Need for resolution of SCS conflict following PCA ruling

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Arleigh Burke-class guided-missile destroyer USS Dewey transits the South China Sea May 6, 2017.

The South China Sea (SCS) conflict is still raging with China on a rogue mission that is pitting it against the rest of the world.

The conflict in the seas bordering the Southeast Asian region and China did not see Beijing pausing in its occupation of the SCS.

It also showed attempts by Beijing not to respect the international ruling that came from the Permanent Court of Arbitration (PCA) two years ago.

The disrespect, though expected since China did not recognise the PCA ruling, goes against international norms.

On July 12, 2016, the South China Sea Arbitral Tribunal issued a unanimous award in favour of the Philippines in the SCS conflict.

The legally binding award has demolished China’s expansive historical claims. It pointed out that Beijing had no entitlement to an exclusive zone within 200 miles of the Spratly Islands.

International maritime lawyers said the landmark judgment upholds a rule-based international maritime order enshrined in the 1982 United Nations Convention on the Law of the Sea (UNCLOS).

The UNCLOS of which both the Philippines and China are parties was adopted as a “constitution for the oceans,” in order to “settle all issues relating to the Law of the Sea”.

However, China vehemently rejected the ruling, making fun of the remarks in the official document and reacted eerily to the loss at the PCA.

In an attempt of defiance, Beijing said the essence of the subject-matter of the arbitration is territorial sovereignty over several maritime features in the South China Sea, which is beyond the scope of the UNCLOS.

The Chinese also said the Tribunal lacked jurisdiction over the Philippines’ claims adding that the proceedings were not objective or just. Thus it said it would not recognise nor implement the award.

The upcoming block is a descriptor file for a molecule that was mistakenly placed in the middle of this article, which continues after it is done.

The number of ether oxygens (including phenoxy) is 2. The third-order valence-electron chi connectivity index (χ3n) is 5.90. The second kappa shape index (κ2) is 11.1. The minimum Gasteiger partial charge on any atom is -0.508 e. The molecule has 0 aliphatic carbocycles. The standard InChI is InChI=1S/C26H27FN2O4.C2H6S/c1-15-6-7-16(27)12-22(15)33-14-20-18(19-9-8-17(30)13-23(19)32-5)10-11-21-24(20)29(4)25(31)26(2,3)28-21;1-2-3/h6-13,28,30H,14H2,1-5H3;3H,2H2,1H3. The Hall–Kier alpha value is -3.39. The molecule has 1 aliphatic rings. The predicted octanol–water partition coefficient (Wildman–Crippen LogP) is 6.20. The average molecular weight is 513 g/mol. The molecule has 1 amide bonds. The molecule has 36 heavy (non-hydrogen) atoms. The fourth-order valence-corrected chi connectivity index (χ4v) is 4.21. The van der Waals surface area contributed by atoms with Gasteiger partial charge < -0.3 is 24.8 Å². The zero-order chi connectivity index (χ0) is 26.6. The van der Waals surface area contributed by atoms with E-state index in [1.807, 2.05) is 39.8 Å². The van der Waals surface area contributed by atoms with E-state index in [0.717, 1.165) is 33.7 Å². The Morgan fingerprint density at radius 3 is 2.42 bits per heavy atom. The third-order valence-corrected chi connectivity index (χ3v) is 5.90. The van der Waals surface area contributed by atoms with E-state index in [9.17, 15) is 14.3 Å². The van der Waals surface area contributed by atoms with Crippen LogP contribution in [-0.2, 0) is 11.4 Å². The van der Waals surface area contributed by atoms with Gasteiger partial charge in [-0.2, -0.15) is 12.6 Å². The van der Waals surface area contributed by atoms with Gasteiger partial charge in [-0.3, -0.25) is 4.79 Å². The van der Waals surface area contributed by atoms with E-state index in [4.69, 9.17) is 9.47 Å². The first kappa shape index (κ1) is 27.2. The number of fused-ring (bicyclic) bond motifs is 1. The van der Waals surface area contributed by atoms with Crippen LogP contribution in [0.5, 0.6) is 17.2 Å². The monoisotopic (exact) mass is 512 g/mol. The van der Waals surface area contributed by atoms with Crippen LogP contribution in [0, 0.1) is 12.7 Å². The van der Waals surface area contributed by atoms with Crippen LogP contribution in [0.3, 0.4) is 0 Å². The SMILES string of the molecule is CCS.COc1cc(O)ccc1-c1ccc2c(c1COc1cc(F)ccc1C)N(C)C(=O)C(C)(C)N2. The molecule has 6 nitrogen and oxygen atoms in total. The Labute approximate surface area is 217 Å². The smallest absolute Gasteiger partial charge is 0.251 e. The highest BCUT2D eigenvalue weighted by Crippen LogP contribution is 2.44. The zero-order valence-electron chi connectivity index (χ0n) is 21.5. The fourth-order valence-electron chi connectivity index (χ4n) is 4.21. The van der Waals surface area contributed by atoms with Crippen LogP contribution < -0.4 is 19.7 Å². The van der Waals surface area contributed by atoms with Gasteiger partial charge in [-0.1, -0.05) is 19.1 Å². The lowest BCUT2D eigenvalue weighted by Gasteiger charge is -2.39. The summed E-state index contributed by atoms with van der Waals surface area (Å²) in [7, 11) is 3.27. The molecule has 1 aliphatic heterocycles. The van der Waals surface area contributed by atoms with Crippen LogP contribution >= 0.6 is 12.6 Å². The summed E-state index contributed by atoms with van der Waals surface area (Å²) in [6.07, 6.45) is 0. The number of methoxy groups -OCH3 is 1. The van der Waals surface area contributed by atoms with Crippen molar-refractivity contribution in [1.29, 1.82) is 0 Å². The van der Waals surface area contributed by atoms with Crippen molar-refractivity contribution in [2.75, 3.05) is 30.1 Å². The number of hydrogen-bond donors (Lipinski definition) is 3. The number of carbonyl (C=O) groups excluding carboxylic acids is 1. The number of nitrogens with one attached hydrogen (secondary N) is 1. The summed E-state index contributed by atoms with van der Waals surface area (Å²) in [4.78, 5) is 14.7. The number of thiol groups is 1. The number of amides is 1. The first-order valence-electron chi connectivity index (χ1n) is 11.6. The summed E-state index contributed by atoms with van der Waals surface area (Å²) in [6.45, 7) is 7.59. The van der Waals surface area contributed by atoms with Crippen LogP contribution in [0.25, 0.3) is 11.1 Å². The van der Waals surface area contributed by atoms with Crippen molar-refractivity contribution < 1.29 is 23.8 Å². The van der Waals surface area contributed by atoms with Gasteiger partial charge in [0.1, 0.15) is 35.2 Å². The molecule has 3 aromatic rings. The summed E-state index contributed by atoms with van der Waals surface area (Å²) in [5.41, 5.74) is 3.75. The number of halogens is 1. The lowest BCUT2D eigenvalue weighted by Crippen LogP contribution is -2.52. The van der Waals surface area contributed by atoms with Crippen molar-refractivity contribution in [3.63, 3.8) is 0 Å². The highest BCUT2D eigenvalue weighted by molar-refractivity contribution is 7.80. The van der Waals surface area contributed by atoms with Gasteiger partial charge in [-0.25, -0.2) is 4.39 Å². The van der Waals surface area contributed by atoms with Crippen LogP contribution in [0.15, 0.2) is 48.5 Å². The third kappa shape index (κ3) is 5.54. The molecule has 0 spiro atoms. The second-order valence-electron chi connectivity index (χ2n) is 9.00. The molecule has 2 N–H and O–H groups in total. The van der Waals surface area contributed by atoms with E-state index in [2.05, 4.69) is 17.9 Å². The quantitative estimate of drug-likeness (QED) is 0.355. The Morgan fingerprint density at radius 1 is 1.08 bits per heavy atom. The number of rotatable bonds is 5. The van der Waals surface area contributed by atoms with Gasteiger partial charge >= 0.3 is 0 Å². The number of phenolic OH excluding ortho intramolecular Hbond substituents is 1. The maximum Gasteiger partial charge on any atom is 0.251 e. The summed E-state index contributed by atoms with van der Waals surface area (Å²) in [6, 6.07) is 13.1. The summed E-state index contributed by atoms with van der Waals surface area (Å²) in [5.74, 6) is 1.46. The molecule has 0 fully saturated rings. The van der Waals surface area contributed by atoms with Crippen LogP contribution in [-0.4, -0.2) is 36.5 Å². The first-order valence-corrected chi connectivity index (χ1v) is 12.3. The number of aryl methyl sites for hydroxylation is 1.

Nevertheless, the only consolation for the international community in the affair is that China has been contained to a certain extent. It refrained from further rhetoric on the issue and agreed to actively engage in a legally binding Code of Conduct (COC) regarding the disputed seas.

U.S. news network CNBC reported on May 2, 2018, that China had installed anti-ship cruise missiles and surface-to-air missile systems on three features in the Spratlys, namely Fiery Cross Reef, Subi Reef and Mischief Reef.

This is indicative of China’s intent to pursue a confrontational policy in the SCS.

Note that in April China held a grand naval parade and a week-long series of live-fire drills in the South China Sea that involved a large Chinese naval flotilla, including aircraft carrier Liaoning.

On April 18, two Xian Y-7 Chinese military transport planes were spotted on the Mischief Reef for the first time.

But with the U.S. abandoning the “pivot” strategy, China adopted a more confrontational approach in the SCS.

The U.S. said its intention is to enforce internationally recognised rights for any nations to use their freedom of navigation in international waters.

But this fell short of scaring the Chinese military away. Instead, it resulted in China’s aggressive responses.

Nevertheless, the U.S. stance got the Asean to rally as a united force calling for more external countries such as Australia and Japan to voice their common concerns over China’s domination of the SCS.

They also spoke of getting China to adopt a more “diplomatic” approach rather than the aggressive one that it used to take.

In response to this, China adopted a less evident mode in carrying out its subversive activities.

China quietly deployed communications and radar jamming equipment on the Fiery Cross Reef and the Mischief Reef in the Spratlys, which has sparked a diplomatic protest from Vietnam.

In another less noticed but equally important development, the National People’s Congress of China decided in March that the China Coast Guard would be placed under the People’s Armed Police Force.

China has also pushed militarization in the waterway, especially on seven artificial islands in the Spratlys, to strengthen its power projection capabilities and to deter against maritime rivals.

But the Asean is not sitting hands tied.

At the 20th Asean-China Summit on 13 November 2017, Asean and China agreed to officially commence substantive negotiations on the text of the COC.

Part of the positive steps to resolve the conflict is the Joint Working Group and the Senior Officials’ Meeting on the DOC that were tasked as the bodies responsible for drafting the COC.

These are positive steps towards peaceful resolution of disputes in the SCS on the basis of international law. Based on this, parties should initiate negotiations for a substantive and legally binding COC soon.

In the end, the Asean should strive for unity in dealing with South China Sea issue, Asean should also adopt a common policy towards China in the South China Sea urging China to respect the PCA ruling.

It is salient that the Asean does not stop criticizing China’s artificial island construction, which destroys the marine ecological environment and raises the tension.

It has to stress the importance of the completion of the COC as a legally binding document which is in accordance with international law, including the 1982 UNCLOS and the 2016 PCA ruling.

Moreover, all the concerned parties, especially China, must abide by the rule of law. China and the U.S. also need to engage more actively in resolving the SCS disputes.